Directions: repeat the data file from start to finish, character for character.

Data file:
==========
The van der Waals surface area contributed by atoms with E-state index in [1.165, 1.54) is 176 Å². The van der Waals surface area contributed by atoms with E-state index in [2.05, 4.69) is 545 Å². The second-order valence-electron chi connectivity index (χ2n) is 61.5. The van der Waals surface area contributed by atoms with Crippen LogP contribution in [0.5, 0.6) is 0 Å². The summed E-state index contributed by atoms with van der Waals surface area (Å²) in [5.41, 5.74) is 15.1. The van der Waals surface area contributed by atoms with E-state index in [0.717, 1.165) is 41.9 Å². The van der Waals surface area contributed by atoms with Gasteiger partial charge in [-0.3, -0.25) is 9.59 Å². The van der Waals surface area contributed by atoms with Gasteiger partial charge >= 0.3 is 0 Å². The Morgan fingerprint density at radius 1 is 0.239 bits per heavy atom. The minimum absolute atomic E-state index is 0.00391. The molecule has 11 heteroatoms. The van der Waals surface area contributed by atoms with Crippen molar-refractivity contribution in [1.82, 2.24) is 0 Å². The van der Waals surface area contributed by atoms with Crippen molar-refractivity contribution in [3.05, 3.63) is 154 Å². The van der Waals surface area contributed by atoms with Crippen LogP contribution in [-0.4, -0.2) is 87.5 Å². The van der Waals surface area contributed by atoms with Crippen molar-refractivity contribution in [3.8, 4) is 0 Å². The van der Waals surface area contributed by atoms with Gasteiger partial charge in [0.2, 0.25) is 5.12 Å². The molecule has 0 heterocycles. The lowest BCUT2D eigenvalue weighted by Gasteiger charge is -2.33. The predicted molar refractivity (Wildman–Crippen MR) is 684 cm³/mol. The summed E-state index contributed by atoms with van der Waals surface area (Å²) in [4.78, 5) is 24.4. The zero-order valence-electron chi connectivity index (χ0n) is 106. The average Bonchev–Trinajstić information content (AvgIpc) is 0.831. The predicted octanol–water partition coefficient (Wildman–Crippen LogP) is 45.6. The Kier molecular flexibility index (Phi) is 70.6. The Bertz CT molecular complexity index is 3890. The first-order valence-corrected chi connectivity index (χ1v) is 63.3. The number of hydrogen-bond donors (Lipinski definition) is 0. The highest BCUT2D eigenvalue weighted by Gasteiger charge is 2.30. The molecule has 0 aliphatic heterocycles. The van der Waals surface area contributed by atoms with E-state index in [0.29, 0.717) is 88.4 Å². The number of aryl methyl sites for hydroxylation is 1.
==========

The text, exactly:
The van der Waals surface area contributed by atoms with E-state index in [1.165, 1.54) is 176 Å². The van der Waals surface area contributed by atoms with E-state index in [2.05, 4.69) is 545 Å². The second-order valence-electron chi connectivity index (χ2n) is 61.5. The van der Waals surface area contributed by atoms with Crippen LogP contribution in [0.5, 0.6) is 0 Å². The summed E-state index contributed by atoms with van der Waals surface area (Å²) in [5.41, 5.74) is 15.1. The van der Waals surface area contributed by atoms with E-state index in [0.717, 1.165) is 41.9 Å². The van der Waals surface area contributed by atoms with Gasteiger partial charge in [-0.3, -0.25) is 9.59 Å². The van der Waals surface area contributed by atoms with Gasteiger partial charge >= 0.3 is 0 Å². The Morgan fingerprint density at radius 1 is 0.239 bits per heavy atom. The minimum absolute atomic E-state index is 0.00391. The molecule has 11 heteroatoms. The van der Waals surface area contributed by atoms with Crippen molar-refractivity contribution in [1.82, 2.24) is 0 Å². The van der Waals surface area contributed by atoms with Crippen molar-refractivity contribution in [3.05, 3.63) is 154 Å². The van der Waals surface area contributed by atoms with Crippen LogP contribution in [-0.4, -0.2) is 87.5 Å². The van der Waals surface area contributed by atoms with Crippen molar-refractivity contribution in [3.8, 4) is 0 Å². The van der Waals surface area contributed by atoms with Gasteiger partial charge in [0.2, 0.25) is 5.12 Å². The molecule has 0 heterocycles. The lowest BCUT2D eigenvalue weighted by Gasteiger charge is -2.33. The predicted molar refractivity (Wildman–Crippen MR) is 684 cm³/mol. The summed E-state index contributed by atoms with van der Waals surface area (Å²) in [4.78, 5) is 24.4. The zero-order valence-electron chi connectivity index (χ0n) is 106. The average Bonchev–Trinajstić information content (AvgIpc) is 0.831. The predicted octanol–water partition coefficient (Wildman–Crippen LogP) is 45.6. The Kier molecular flexibility index (Phi) is 70.6. The Bertz CT molecular complexity index is 3890. The first-order valence-corrected chi connectivity index (χ1v) is 63.3. The number of hydrogen-bond donors (Lipinski definition) is 0. The highest BCUT2D eigenvalue weighted by Gasteiger charge is 2.30. The molecule has 0 aliphatic heterocycles. The van der Waals surface area contributed by atoms with E-state index in [0.29, 0.717) is 88.4 Å². The number of aryl methyl sites for hydroxylation is 1.